Alternative Dispute Resolution – A Better Way to Resolve Many Disputes
Anyone who has been to Court knows that the process can be expensive, time consuming, uncertain and extremely stressful. Not many people who have been through a trial have enjoyed the process, even if they’ve won. And with a good attorney costing $300 – $500 an hour, the cost of the dispute can quickly exceed the amount in question, an especially unsatisfying result for the clients and their lawyers alike.
According to the King County Superior Court Annual Statistical Report, 69,880 cases were filed in King County Superior Court in 2012. There were 403 jury trials and 566 non-jury trials and at the end of the year, there were still 19,396 cases pending, which are allocated among 53 judges and 11 commissioners. Under these circumstances, it’s no wonder that it takes between 18 months and two years for a dispute to get to trial. And because of this overcrowding, many cases are “brokered” to different judges shortly before the trial, meaning additional delays of many months and a brand new Judge. Because of this, the King County Court rules require alternative dispute resolution for any dispute of $50,000 or less. Most other counties are in similar situations. So why not just cut to the chase and resolve the dispute through “ADR” – Alternative Dispute Resolution?
ADR generally takes two forms:
Arbitration is essentially a trial in front of a private judge, who may be a lawyer, an expert in a relevant field or even a retired Judge. In an arbitration, the parties gather evidence for an agreed-upon “discovery” period. They then draft and submit briefs and exhibits, and then a hearing is held. At the hearing, the Petitioner presents his or her case, followed by the Respondent, and then the Arbitrator will make a ruling, either from the “bench” or afterward in a memorandum. Arbitration can be binding or non-binding, depending on the agreement of the parties. Because arbitration is not encumbered by the Washington Court Rules, the process is faster and therefore less expensive. And since the arbitrator can be a recognized expert in his or her field, or an attorney who practices in a particular field, the decision may be more thoroughly reasoned.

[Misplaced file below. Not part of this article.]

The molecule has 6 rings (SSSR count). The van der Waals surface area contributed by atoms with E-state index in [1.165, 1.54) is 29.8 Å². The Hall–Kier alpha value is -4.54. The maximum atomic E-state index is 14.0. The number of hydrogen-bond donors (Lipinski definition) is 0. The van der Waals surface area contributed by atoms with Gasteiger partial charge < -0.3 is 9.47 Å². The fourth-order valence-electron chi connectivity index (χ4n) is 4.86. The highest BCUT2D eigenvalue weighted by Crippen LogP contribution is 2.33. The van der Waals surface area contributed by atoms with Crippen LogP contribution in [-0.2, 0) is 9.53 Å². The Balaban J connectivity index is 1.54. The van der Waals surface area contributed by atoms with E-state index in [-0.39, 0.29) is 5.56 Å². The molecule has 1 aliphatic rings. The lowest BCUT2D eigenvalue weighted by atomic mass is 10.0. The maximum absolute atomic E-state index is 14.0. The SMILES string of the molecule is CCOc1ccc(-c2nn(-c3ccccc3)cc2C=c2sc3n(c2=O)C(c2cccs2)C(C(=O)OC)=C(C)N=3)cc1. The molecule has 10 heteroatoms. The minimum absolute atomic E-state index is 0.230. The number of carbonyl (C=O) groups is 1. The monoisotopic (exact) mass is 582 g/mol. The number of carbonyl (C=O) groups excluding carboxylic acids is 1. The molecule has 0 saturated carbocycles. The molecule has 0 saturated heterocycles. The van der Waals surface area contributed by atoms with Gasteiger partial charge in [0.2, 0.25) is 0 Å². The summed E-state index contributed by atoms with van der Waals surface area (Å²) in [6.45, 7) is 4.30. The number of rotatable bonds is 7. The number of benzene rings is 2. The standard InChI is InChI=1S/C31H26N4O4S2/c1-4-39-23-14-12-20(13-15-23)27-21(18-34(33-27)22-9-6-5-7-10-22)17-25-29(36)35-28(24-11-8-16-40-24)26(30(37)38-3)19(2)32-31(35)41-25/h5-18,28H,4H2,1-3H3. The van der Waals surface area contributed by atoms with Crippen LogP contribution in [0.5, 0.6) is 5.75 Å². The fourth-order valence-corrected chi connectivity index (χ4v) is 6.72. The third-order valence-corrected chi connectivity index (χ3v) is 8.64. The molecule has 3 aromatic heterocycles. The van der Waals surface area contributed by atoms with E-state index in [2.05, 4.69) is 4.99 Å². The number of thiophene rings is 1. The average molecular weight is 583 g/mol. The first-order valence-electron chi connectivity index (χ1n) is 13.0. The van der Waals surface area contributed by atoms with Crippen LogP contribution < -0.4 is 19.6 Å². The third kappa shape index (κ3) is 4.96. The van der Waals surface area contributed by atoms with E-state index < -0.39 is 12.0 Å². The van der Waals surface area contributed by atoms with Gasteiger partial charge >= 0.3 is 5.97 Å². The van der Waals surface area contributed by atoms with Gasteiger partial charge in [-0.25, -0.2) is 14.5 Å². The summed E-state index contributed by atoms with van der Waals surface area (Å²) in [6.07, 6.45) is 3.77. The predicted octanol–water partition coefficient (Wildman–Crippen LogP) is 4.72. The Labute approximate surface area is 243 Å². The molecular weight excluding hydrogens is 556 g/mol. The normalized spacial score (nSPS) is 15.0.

Mediation involves a neutral third party who facilitates a settlement between the parties. Typically, the mediator places the parties in separate rooms, and “shuttles” between the two, making suggestions on how the parties might resolve the dispute. There is no hearing, no testimony and no judgment, which means that the parties retain control over how the dispute is resolved. There is nothing requiring the parties to settle in mediation, however once each side has had a chance to tell their story, and to hear the other side’s story, often the matter can be resolved. As with arbitration, mediation is almost always much less expensive than going to Court. It is usually also much less expensive.
There are other advantages to ADR
- Flexibility – ADR is not constrained by the maze of Court Rules
- Efficiency – the neutral can be an expert in his or her field, rather than a Judge
- Privacy – by agreement of the parties, ADR can be private
- Less Adversarial – because of the setting, ADR can be less adversarial
- Confidentiality – because ADR is a private proceeding, it can be made confidential